My mom used to shrug off indulgence with a poem.
“This is just to say”, she would murmur, slicing the dense chocolate cake frosted with fudge so thick that we could peel it off and eat it in slabs.
“So sweet/and so cold”, I would finish, reaching around her to sliver off my own corner of the cake we had made. We would grin at each other while we licked our fingers.
Here’s the whole poem.
This Is Just To Say
I have eaten
that were in
you were probably
they were delicious
and so cold
William Carlos Williams
I see that poem as my childhood in twelve lines — extravagance, guilt, confession. My mom.
Cynics complain that these twelve lines don’t make a proper poem: it’s too simple; it doesn’t bother to rhyme; its action is all in the past tense. Not to mention that no one gives two shits about plums, fresh OR frozen.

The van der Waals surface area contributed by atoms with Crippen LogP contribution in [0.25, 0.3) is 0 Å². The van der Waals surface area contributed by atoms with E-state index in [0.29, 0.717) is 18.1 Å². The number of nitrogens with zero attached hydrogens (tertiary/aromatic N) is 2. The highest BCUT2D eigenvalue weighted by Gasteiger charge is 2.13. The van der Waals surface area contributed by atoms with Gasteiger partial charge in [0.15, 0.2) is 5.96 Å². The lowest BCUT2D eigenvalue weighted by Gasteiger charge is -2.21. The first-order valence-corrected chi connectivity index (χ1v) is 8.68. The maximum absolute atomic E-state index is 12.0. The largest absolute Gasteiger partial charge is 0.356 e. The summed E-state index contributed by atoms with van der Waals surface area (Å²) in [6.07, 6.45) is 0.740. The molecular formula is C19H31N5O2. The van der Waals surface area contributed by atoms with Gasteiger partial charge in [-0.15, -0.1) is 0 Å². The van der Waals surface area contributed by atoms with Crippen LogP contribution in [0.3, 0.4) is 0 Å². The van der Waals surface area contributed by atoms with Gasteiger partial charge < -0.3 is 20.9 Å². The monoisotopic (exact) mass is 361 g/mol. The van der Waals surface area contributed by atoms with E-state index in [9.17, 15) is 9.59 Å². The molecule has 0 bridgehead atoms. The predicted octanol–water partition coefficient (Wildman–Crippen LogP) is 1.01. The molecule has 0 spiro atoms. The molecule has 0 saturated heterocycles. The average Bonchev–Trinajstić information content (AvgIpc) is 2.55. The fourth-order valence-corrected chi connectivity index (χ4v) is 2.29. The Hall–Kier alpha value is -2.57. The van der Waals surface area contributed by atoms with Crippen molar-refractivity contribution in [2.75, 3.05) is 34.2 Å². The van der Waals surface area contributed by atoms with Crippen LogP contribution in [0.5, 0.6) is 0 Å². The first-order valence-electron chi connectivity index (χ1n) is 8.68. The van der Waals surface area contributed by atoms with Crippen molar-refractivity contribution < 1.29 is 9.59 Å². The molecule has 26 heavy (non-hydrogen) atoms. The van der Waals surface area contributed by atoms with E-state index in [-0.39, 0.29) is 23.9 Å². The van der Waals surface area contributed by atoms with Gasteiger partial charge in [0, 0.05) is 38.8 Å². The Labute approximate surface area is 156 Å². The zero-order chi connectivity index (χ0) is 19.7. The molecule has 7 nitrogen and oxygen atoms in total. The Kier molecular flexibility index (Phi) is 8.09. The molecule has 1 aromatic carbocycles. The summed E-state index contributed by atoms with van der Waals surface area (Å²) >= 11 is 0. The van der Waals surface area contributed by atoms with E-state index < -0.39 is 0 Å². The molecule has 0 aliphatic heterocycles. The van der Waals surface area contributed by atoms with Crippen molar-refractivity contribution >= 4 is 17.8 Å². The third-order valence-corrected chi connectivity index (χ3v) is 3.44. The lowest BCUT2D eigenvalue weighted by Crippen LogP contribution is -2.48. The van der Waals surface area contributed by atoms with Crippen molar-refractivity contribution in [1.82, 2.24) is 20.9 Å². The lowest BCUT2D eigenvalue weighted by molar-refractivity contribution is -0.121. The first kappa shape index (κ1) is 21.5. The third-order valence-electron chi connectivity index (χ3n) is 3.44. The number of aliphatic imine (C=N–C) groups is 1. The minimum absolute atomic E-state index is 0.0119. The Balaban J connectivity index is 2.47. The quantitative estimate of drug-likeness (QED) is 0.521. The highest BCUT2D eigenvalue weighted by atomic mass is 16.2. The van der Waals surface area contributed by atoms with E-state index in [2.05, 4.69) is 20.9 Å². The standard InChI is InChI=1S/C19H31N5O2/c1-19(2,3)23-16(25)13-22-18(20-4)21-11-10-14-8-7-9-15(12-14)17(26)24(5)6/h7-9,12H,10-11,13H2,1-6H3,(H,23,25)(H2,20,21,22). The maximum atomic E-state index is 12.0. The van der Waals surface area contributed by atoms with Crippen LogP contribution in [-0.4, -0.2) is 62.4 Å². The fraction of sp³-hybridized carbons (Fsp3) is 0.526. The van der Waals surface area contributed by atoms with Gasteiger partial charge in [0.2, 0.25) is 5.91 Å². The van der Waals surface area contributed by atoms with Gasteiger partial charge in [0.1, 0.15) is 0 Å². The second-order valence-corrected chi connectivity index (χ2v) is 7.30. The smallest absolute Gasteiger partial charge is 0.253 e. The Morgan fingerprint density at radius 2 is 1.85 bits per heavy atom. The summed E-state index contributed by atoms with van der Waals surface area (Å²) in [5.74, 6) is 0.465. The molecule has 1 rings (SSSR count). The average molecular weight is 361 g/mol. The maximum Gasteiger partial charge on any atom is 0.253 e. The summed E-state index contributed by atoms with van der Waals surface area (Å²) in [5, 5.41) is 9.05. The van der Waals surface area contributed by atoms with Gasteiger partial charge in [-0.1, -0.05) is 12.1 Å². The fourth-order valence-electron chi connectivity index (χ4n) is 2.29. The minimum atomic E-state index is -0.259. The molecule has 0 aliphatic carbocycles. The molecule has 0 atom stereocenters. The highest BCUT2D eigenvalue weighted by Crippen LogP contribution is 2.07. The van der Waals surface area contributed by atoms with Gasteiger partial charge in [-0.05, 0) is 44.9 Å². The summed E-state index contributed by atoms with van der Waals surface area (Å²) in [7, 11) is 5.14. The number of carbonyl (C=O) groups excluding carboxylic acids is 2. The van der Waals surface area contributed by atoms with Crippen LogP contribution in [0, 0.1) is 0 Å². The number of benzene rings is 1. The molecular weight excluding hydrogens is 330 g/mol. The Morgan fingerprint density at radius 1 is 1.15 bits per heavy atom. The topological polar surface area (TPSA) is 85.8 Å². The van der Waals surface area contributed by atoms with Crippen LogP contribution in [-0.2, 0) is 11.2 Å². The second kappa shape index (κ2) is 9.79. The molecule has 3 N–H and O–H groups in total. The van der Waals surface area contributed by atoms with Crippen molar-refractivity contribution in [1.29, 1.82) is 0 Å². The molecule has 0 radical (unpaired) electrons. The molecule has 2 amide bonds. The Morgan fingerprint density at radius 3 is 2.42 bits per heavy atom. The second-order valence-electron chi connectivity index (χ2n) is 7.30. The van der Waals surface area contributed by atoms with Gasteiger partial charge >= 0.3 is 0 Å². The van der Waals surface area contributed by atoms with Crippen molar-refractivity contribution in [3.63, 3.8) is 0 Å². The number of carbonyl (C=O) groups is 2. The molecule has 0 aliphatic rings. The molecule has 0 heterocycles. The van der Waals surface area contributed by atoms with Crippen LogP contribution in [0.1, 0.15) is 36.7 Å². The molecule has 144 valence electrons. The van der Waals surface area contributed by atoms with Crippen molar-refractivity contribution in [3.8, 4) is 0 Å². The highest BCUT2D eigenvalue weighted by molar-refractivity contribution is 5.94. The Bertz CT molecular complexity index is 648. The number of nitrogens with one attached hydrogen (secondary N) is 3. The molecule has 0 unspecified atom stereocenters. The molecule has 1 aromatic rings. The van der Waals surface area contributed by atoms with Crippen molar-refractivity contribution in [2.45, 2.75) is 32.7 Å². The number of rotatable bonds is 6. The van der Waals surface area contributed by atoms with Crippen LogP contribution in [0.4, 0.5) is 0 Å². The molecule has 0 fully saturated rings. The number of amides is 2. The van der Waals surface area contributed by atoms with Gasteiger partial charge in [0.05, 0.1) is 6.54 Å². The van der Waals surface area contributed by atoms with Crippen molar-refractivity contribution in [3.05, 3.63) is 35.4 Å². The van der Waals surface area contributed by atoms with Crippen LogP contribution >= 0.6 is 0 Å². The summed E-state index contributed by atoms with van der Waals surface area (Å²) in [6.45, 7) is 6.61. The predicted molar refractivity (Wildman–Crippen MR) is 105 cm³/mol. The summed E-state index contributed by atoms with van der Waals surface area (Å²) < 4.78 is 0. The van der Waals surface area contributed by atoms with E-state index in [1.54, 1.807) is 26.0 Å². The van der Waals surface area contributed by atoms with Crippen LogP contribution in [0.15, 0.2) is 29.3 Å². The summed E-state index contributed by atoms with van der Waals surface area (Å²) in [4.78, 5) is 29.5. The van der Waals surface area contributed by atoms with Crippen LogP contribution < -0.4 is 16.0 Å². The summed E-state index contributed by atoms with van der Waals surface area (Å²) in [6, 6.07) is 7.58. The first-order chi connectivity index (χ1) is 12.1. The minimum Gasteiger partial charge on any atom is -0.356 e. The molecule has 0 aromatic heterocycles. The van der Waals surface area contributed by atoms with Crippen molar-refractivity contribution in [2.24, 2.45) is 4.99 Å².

But moments can carry tremendous weight. My mom died when I was forty and now every time I try to make that chocolate cake without her, I fail. The frosting cracks or the crumb chunks into gravel. Nothing will ever be the same.
My blog is dabs of simple moments: a bike ride, a leech, a Chinese ghost without knees.
The entries are confidences, complaints, and celebrations. Maybe some of them are more than what they seem. I hope all of them are honest, because that’s the hardest part.